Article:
The Democratic Unionist Party is a political party in Northern Ireland formed in 1971.

In 2015, Arlene Foster was elected to lead the party following the retirement of Peter Robinson and has since fought to enhance Northern Ireland’s constitutional position within the United Kingdom.

The DUP has a vision to achieve long term political stability and to overall strengthen their relationship with the UK and the public by having five key priorities they want to address.

The DUP’s five key priorities:

Jobs – increase the number of jobs available as well as increase the overall incomes.

Families –protect family budgets.

Health – prioritise their spending habits on the health service.

Education – raise education standards for not only children but adults as well.

Infrastructure – invest in infrastructure for the future.

Theresa May has claimed she will form a government with the DUP as a result of the surprising election result on 8th June 2017, to help lead the UK through Brexit negotiations. She is confident their strong relationship will give them the ability to work together in the interest of the United Kingdom. However there have been some concerns by the public and other MPs.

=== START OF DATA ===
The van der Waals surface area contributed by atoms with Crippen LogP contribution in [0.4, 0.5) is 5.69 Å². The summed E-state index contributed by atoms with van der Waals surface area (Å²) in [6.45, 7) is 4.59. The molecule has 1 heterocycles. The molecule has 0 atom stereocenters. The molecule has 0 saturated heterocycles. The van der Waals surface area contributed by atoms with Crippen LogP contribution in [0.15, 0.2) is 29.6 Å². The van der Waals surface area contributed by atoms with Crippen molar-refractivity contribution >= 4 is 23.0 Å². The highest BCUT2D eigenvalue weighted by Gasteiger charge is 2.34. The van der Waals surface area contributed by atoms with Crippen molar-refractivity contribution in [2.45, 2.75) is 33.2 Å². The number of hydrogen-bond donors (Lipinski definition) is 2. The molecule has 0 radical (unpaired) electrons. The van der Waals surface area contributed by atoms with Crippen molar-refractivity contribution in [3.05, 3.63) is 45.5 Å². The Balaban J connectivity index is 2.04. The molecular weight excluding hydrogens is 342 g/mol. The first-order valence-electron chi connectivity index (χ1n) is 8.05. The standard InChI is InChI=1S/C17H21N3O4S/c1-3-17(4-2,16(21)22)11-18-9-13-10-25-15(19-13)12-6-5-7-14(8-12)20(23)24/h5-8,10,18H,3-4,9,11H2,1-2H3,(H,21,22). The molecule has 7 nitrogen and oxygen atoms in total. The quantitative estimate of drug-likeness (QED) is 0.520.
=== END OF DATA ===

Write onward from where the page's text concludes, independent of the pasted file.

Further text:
Unlike the rest of the UK, the DUP has a very strict anti-abortion policy where it is still classed as a criminal offence to have an abortion in Northern Ireland. This concerns much of the British public and gives off a particularly controversial message.

Alongside this are the DUP’s views on LGBT rights. The DUP have no tolerance for the LGBT community and essentially promote discrimination against them through reducing the workplace opportunities and refusing to allow same sex couples adopt children. This could be incredibly detrimental to the LGBT community, just three years after there was finally movement and gay marriage was legalised.

Conservative MP’s have had fears that working with the DUP is going to tarnish their party’s brand due to these controversial policies they stand for. There is no guarantee that both parties will always agree on policies, as already seen with the two opposing opinions on abortion and LGBT rights. This means laws that would have previously passed with just the Conservative government may be refused.

For more information on the DUP’s policies, visit

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